Two ultrasonographers independently and blindly evaluated the CEUS images, and any disagreements were discussed until a consensus was reached. Enhancement patterns were defined based on the study objectives: 1) Homogeneous enhancement, all areas in the lesion site were homogeneously and diffusely enhanced with almost the same enhancement intensity; 2) peripheral enhancement, the periphery of the lesion site was enhanced without marked enhancement in the center of the lesion; or the periphery and center of lesion site were enhanced but the range and/or intensity of enhancement was more apparent in the periphery than the center; or 3) regional enhancement: The enhancement areas were distributed unevenly in the lesion site with different intensities; or a specific area of a lesion site presented homogeneous and diffuse enhancement.
Following CEUS, punctures were performed on differently enhanced regions in the same body position under guidance of ultrasound. A slice of tissue was taken for biopsy from the periphery and center of homogeneous and peripheral lesions, as well as from the different enhancement regions of a regional enhancement lesion. The selected cases consisted of >2 accurate puncture cores, intratumoral and peritumoral of breast cancer, to ensure that there were sufficient samples for a random selection of 5 different microscopic fields (5 within the tumor and 5 surrounding the tumor). The dynamic images stored on the machine's hard drive were examined at the corresponding puncture sites for time-intensity curves, in order to automatically obtain the perfusion parameters, including peak intensity (PI), ascending slope, time to peak, area under the time-intensity curve and wash-in time.
Histological types were defined according to the World Health Organization classification (8); histological grade was determined using the modified Bloom and Richardson grading system (9). The tumors were staged using the American Joint Committee on Cancer, 7th edition, TNM staging system (10).
Immunohistochemistry (IHC) and assessment of MVD
Tissues were fixed in 10% neutral-buffered formalin for ~24 h at room temperature, then paraffin-embedded. Tissue sections (5-µm) of intratumoral and peritumoral breast cancer from each case were selected. IHC for CD34 was performed according to standard procedures. In brief, 5-µm tissue sections were sequentially dewaxed and rehydrated using xylene and graded alcohol washes. Antigen retrieval was performed at 121°C for 2 min, using citrate buffer, pH 6.0. After serial blocking with hydrogen peroxide and normal goat serum (cat. no. ZLI-9056) for 10 min at room temperature, the sections were incubated with primary monoclonal antibody against CD34 (cat. no. ZA-0550; dilution 1:200) (both from Zhongshan Golden Bridge Biotechnology Co., Ltd., Beijing, China) for 16 h at 4°C. The sections then were sequentially incubated with biotinylated goat anti-rabbit/mouse immunoglobulin (cat. no. SP-9000, working solution, undiluted; Zhongshan Golden Bridge Biotechnology Co., Ltd.) and peroxidase-conjugated streptavidin (Dako; Agilent Technologies, Inc., Santa Clara, CA, USA) for 20 min at 37°C. The enzyme substrate was 3–3′-diaminobenzidine tetrahydrochloride. Incubation of sections with phosphate-buffered saline served as the negative control.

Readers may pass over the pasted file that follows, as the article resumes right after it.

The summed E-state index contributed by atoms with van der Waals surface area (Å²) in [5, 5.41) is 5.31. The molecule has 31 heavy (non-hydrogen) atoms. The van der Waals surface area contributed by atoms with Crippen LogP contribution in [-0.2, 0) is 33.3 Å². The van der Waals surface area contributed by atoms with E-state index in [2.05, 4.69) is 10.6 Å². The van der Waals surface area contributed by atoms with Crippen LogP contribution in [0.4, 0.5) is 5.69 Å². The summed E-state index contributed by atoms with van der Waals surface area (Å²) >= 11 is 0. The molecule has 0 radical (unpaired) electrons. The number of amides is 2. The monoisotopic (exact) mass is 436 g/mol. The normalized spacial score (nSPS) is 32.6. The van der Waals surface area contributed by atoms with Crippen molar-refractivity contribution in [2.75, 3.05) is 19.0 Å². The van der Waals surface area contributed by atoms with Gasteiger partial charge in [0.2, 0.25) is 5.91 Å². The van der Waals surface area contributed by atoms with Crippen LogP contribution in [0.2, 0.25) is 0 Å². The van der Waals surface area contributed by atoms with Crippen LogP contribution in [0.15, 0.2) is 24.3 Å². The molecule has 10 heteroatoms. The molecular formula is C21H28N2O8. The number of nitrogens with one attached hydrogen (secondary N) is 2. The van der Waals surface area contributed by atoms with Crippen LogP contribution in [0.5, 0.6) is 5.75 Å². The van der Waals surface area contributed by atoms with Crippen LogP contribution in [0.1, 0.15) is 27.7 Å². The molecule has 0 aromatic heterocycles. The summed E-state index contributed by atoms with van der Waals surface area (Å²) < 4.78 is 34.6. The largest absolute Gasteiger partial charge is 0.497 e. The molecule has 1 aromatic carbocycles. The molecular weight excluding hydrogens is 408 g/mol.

MVD, as visualized by anti-CD34, was evaluated light microscopically. When CD34 IHC demonstrated cytoplasmic or membrane staining of endothelial cells or endothelial cell clusters that was clearly separated from adjacent clusters and background, with or without a lumen, this was recorded as an individual vessel. The fields containing the greatest numbers of microvessels (vascular hot-spots) were identified at low magnification (×10 objective lens). Then, microvessels within the above fields were counted at higher magnification (×40 objective lens). The total number of microvessel in each field was counted manually and confirmed by two investigators who were blinded to the clinicopathological characteristics and outcomes of patients. The average count from 5 fields within intratumoral and peritumoral breast cancer samples were recorded separately and used for statistical analysis.
Additional IHC for estrogen (ER; cat. no. ZM-0104; dilution 1:100), progesterone (PR; cat. no. ZM-0215; dilution 1:150) (both from Zymed; Thermo Fisher Scientific, Inc., Waltham, MA, USA), human epidermal growth factor receptor 2 (HER2, cat. no. c-erbB-2, dilution 1:400; Dako; Agilent Technologies, Inc.) and Ki-67 (cat. no. 081156; dilution 1:200; Zymed; Thermo Fisher Scientific, Inc.) of the tumors was performed on serial tissue sections of the core-needle biopsy using standard procedures. The immunohistochemical procedure is the same as aforementioned; the differences were that the sections were incubated with primary monoclonal antibody against for ER, PR, HER2 and Ki-67 for 2 h at 37°C. The staining were analyzed using previously described criteria (11). For ER, PR and HER2, IHC was scored according to the American Society of Clinical Oncology/College of American Pathologists guidelines (12). Cases with a HER2 score of ≥2 were further evaluated by fluorescence in situ hybridization using a Vysis kit (Abbott Laboratories, Abbott Park, IL, USA). Interpretation and scoring of Ki-67 staining was performed as described by Cheang et al (13).